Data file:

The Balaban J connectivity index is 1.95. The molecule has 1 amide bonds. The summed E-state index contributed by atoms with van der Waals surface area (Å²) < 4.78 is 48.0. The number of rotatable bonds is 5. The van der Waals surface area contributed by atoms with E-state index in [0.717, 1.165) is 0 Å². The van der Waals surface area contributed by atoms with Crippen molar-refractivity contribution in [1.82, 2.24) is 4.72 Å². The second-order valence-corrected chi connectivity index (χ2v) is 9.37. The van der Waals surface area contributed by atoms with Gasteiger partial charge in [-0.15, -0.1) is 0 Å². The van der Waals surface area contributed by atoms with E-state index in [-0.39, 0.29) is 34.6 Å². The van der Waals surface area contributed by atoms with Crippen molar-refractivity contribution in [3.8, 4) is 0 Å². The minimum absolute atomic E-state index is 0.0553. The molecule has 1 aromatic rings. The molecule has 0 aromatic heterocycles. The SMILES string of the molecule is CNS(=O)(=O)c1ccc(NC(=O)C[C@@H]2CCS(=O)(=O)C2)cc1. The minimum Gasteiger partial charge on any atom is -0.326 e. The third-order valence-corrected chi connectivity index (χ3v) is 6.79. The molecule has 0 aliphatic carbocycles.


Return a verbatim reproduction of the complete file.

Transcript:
The Balaban J connectivity index is 1.95. The molecule has 1 amide bonds. The summed E-state index contributed by atoms with van der Waals surface area (Å²) < 4.78 is 48.0. The number of rotatable bonds is 5. The van der Waals surface area contributed by atoms with E-state index in [0.717, 1.165) is 0 Å². The van der Waals surface area contributed by atoms with Crippen molar-refractivity contribution in [1.82, 2.24) is 4.72 Å². The second-order valence-corrected chi connectivity index (χ2v) is 9.37. The van der Waals surface area contributed by atoms with Gasteiger partial charge in [-0.15, -0.1) is 0 Å². The van der Waals surface area contributed by atoms with E-state index in [-0.39, 0.29) is 34.6 Å². The van der Waals surface area contributed by atoms with Crippen molar-refractivity contribution in [3.8, 4) is 0 Å². The minimum absolute atomic E-state index is 0.0553. The molecule has 1 aromatic rings. The molecule has 0 aromatic heterocycles. The SMILES string of the molecule is CNS(=O)(=O)c1ccc(NC(=O)C[C@@H]2CCS(=O)(=O)C2)cc1. The minimum Gasteiger partial charge on any atom is -0.326 e. The third-order valence-corrected chi connectivity index (χ3v) is 6.79. The molecule has 0 aliphatic carbocycles.